Okay, that is really hypocritical in our mind, but we disagreed with the images on other issues as well. First, they have a certain “cool” factor to them that we think kids will love. The images will defeat the purpose of the warning labels themselves.
Secondly, the images are all Photoshopped – every last one of them. It wasn’t good enough to show a damaged lung, the government had to make the lung look even worse. An image of a person with smoke coming out of a tracheotomy hole in his throat was Photoshopped. A picture of teeth yellowed by smoking was faked. The list of faked images goes on and on.
We asked and continue to ask “why does the government feel the need to lie on these images? Doesn’t the truth stand on its own?”
The cigarette companies sued the government saying the labels were not factual and instead were “advocacy” to stop smoking. In November, District Court Judge Richard Leon ruled the new labels and regulations were in fact “advocacy” and “compelled speech.” Judge Leon struck down the rules on First Amendment grounds.
We agreed with the ruling. The government should only present facts to people, and not be an advocate for an issue one way or another. To demand that a company make statements that are against its business interests – statements such as the images that are faked – goes beyond the scope of that the government should do. It is easy to say “yeah, but smoking is bad so we should allow those images” but such thinking allows the government to advocate anything.
If the lawsuit had gone the other way, the government would have been allowed to demand businesses “advertise” and make statements against themselves. This seemingly small issue of pictures on a cigarette case had huge implications for many businesses and industries.
After Judge Leon’s ruling, the Food and Drug Administration (FDA) and the Obama administration appealed the case to the U.S Court of Appeals for the District of Columbia where the court upheld Judge Leon’s decision by a 2-1 margin.
Aug 28, 2012
Just a quick reminder to all those who are interested in the City of Satellite Beach’s budget that there is another budget workshop tonight at City Hall at 6:00 PM.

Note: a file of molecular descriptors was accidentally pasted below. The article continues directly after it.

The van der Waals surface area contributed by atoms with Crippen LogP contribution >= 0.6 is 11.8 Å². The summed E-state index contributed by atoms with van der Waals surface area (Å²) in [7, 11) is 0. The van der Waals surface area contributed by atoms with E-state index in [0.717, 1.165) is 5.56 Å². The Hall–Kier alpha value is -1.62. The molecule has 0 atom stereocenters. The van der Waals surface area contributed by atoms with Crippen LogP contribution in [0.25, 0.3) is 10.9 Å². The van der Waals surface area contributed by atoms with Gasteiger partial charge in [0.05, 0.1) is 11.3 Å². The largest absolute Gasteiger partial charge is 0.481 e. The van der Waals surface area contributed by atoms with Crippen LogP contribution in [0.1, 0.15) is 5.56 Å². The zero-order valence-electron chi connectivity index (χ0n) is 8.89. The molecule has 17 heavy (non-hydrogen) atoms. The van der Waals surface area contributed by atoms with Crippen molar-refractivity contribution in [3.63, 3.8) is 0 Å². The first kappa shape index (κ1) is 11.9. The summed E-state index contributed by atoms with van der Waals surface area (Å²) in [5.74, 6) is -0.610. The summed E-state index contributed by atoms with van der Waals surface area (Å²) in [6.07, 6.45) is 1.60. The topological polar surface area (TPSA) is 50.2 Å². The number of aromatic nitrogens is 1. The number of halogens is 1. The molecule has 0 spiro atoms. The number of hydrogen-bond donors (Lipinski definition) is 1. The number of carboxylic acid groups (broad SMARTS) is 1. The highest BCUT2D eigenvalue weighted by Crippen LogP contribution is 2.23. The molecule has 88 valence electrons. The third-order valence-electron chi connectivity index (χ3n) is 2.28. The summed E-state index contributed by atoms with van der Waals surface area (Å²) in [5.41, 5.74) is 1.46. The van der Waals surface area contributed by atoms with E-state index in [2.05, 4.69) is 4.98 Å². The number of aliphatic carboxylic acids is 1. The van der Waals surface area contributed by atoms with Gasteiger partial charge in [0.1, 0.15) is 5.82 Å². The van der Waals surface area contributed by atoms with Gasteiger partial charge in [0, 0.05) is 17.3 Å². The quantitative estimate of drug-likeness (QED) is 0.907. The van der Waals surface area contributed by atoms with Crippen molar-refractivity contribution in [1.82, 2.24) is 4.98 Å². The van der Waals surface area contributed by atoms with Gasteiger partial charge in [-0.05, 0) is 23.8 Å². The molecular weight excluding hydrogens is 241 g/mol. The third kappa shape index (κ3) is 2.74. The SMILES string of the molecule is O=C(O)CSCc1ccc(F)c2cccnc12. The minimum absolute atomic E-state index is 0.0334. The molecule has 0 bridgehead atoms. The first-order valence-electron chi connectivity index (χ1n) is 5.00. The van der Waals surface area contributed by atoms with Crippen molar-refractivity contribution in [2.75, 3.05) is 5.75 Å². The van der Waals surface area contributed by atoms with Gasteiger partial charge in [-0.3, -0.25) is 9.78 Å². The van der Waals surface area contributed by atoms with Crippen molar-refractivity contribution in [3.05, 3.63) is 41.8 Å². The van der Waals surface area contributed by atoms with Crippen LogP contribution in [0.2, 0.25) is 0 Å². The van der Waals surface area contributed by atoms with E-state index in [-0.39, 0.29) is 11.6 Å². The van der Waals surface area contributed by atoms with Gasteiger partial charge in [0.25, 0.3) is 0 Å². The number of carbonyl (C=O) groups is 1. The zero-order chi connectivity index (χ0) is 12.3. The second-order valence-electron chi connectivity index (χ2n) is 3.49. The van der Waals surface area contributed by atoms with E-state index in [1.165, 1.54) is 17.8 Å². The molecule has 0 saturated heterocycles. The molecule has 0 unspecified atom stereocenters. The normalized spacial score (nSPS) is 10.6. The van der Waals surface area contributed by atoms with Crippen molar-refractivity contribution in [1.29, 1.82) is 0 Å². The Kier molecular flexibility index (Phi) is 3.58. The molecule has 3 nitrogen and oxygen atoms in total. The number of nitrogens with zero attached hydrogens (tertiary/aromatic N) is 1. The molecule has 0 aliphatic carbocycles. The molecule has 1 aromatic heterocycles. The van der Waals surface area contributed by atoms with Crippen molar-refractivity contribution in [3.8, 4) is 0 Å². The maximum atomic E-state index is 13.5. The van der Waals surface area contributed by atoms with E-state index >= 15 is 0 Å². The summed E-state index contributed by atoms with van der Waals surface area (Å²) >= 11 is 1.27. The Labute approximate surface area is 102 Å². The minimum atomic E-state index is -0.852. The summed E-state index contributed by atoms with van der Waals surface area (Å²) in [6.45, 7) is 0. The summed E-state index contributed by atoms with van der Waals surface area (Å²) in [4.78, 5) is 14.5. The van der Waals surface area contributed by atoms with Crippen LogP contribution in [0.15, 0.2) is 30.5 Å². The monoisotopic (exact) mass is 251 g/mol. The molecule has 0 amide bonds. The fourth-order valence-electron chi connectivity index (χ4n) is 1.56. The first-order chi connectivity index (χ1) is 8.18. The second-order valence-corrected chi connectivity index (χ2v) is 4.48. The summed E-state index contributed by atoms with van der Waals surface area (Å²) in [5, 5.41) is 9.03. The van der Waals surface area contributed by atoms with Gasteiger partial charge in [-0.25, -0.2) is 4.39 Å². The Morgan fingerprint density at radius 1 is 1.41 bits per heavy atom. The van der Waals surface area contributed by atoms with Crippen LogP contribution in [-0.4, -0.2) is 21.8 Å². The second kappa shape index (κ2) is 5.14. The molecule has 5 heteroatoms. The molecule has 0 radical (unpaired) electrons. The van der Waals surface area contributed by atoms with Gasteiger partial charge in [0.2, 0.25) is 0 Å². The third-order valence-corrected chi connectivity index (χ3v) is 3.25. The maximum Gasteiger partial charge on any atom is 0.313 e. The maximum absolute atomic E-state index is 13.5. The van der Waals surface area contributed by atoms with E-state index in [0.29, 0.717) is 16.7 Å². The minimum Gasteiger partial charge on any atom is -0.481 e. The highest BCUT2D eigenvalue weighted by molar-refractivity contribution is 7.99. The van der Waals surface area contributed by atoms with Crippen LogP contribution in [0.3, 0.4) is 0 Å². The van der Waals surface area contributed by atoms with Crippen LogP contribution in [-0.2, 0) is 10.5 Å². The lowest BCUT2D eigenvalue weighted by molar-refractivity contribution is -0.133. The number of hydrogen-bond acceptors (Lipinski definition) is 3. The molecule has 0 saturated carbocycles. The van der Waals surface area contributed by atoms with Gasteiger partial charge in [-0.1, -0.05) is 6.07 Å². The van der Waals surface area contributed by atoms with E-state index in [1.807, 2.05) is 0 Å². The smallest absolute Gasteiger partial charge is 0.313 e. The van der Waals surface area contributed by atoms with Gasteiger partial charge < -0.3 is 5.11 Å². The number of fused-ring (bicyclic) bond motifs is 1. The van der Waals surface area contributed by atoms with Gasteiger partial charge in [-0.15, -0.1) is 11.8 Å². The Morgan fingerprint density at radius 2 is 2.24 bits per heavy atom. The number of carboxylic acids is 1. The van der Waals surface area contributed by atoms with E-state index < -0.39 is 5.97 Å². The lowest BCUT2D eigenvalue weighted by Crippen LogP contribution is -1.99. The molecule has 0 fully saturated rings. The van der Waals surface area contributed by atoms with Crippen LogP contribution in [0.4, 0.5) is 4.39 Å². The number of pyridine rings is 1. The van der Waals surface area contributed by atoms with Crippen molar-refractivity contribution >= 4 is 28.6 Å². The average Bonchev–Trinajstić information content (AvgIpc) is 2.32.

Hopefully the effects of Isaac will be gone so we can
argue discuss the budget in calm weather.
You can read the agenda here, or download the agenda packet here.
The budget is an issue that affects everyone in the city. Whether it be the services provided by the police, fire and other departments down to the toilet paper in the Schechter Center, the monies raised and spent by the City is affects us all. You need to be there to have your voice heard.
See ya at 6:00 PM
Aug 27, 2012
As tropical storm / hurricane Issac skirts Florida and heads into the Gulf of Mexico, we have a spouse and kids suffering from cabin fever.
Saying “there is nothing to do,” while pester mom and me, the kids are bored because they can’t go outside too much. My suggestion of “you can always do some more studying” was met with stares that showed a mix of hatred and “are you serious?”
Enter the Cookie Monster.
A few days ago we stumbled across the original Cookie Monster sugar cookie recipe originally published in the 1975 book “Big Bird’s Busy Book.”
The actual recipe from the graphic is hard to read, but here it is verbatim from the book:
Aug 26, 2012
Well, this is a first for us.
The other day as we were sitting here at the Raised on Hoecakes world headquarters, we received an email from someone claiming to be a senior account manager at the “A Group” who asked if we would be interested in reviewing the soon to be released book “Embracing Obscurity,” by “Anonymous.”
“Oh great,” we thought, “another ’419 scam’.”
For kicks, we started to dig around a little and found that the company is legitimate.
Our curiosity was piqued to say the least.
The writer of the email, Rodney Brown, said that he had seen our review of the Tim Tebow book “Through My Eyes,” and was wondering if we would be interested in reviewing a book being published by B&H Publishing called “Embracing Obscurity.”
(We have no delusions that we were picked to because of the greatness of our review of the Tebow book. We aren’t that good or special. We know the A Group did something like a Google search and we were there.)
We called Mr. Brown and talked to him for a bit. We made sure he knew that we would review the book as we saw fit, and if he was expecting a favorable review because he was sending us the book for free, well, that wasn’t going to happen. We also mentioned that there were laws about giving something in exchange for a favorable review.
Mr. Brown was upfront and said they would send a copy of the book and a copy of the law which covers reviews. His job, he explained, was to get people to review the book thereby creating a sort of viral marketing campaign.
We agreed and the book will be coming to us so look for a review in the future.
As part of the email, Mr. Brown attached a letter from the author which you can read here.
There’s even a video on the concept of the book: